# How to define NORMALS correctly?

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I have an error in the rendering because of normals!!!!!!!!! The way I was calculating them is by Martin Newell method. But the problem is in the directions.So I tried to define correct directions by finding center of mass of the 3D object and the center of mass of each surface and findig the dot product between vector leading from center of mass of the surface with the normal to the surface.If it is negative the normal direction is corret else it has to be negated. But this way is not optimal...Doesnt work good for not convex objects... Will be very thankfull for some advices P.S.I don want to use cross product in order to find them ,because I have understood it can give some incorrect results in some cases

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arbin,

This is a well studied problem. To properly calculate the normals you must have a consistent facet winding (or know the winding of each facet -- which is equivalent) and know the proper orientation (outside vs. inside) of at least one facet. In this case you can then propagate that normal orientation to the rest of the surface. I don't know where you heard the rumor about the cross product, but it is untrue. If your faces are wound consistently, the cross product can consistently yield the proper normal direction. So, long story short, with an arbitrary mesh and no known orientation, this is an ill posed problem and cannot be solved. However, the case in real life is almost never this bad as almost all of the models with which you will have to deal should have a consistent winding, and you just have to know which one that is (right-handed vs. left-handed). If your error is just in rendering, another simple approach you might consider is just to use 2-sided lighting. Each vertex gets 2 normals, calculated with opposite windings. Then the lighting calculation is carried out for both sides of the surface and everything is lit "properly".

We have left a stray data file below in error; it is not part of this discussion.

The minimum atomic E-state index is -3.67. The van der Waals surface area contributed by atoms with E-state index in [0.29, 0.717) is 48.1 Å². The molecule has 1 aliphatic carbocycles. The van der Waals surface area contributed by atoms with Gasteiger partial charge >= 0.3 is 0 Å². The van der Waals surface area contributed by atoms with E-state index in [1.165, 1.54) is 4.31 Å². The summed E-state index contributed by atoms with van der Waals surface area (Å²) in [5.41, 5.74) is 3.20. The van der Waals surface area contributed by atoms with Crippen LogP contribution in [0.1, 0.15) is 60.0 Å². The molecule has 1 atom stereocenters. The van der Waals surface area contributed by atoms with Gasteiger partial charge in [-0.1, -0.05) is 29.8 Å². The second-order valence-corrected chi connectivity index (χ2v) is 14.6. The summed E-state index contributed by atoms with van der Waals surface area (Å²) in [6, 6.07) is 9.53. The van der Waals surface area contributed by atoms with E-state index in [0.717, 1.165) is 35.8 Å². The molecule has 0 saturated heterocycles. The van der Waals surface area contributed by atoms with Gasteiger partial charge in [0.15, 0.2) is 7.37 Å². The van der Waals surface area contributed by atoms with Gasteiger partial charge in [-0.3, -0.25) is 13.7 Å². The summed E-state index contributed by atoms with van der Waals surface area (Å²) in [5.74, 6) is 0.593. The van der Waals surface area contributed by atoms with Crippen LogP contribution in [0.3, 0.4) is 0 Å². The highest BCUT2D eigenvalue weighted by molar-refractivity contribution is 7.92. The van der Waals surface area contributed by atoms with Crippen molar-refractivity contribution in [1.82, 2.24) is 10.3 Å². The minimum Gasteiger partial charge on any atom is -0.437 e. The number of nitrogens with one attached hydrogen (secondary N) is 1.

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Well, mathematically the normal of a plane would be calculated using the cross product of two non-parallel vectors in that plane and since a triangle lies in a plane, you'd calculate the triangle's normal by taking the cross product of two edges. Since the length of the resulting normal depends on the angle and length of both vectors you'd normalize the result for proper lighting.

This wouldn't work well for degenerate triangles, but the graphics card wouldn't like them either.

In order to get smooth normals, i.e. an average of the normals of all triangles sharing a point, there are several methods that can be used.

The following has worked for me:

sumNormals = (0,0,0)sumAngles = 0for each triangle sharing a point  sumNormals += normalized normal of triangle * angle at that point  sumAngles += angle at that point//since all normals added are normalized, this should yield a unit-length normalnormal = sumNormals / sumAngles

This way, the contribution of each triangle to the smoothed normal is weighted and you should get reasonable results.

For situations where large and small triangles share a point, you might also take the triangles' area into account.

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You should have the normals defined in a modeling program, saved and loaded into the pipeline. If you're trying to make some vertex shader that calculates normals on the fly I suggest not trying too hard because there will be no nice results at the end.

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So,if I dont know if the vertices are given in clockwise direction or not
I cant calculate normals?[Because it affects te cross-product]

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If you don't know if the list of vertices that make up a triangle are given in a clockwise or counter clockwise ordering, then no, you cannot reliably compute the normal. This is because the cross product is antisymmetric; that is cross(v1, v2) = -cross(v2, v1). Thus, if your triangles are oriented inconsistently, the outward direction for some triangles will be the inward direction for others and vice-versa. A consistent orientation is a prerequisite for computing a consistent set of normals for the mesh. In a worst case scenario, you can always orient your mesh by hand using a tool like meshlab and then load it into your program with a consistent orientation.

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Additionally, if your vertices are not wound consistently, you'll get problems with backface culling, which you should enable for performance reasons (less fill rate, fragment shader execution etc.).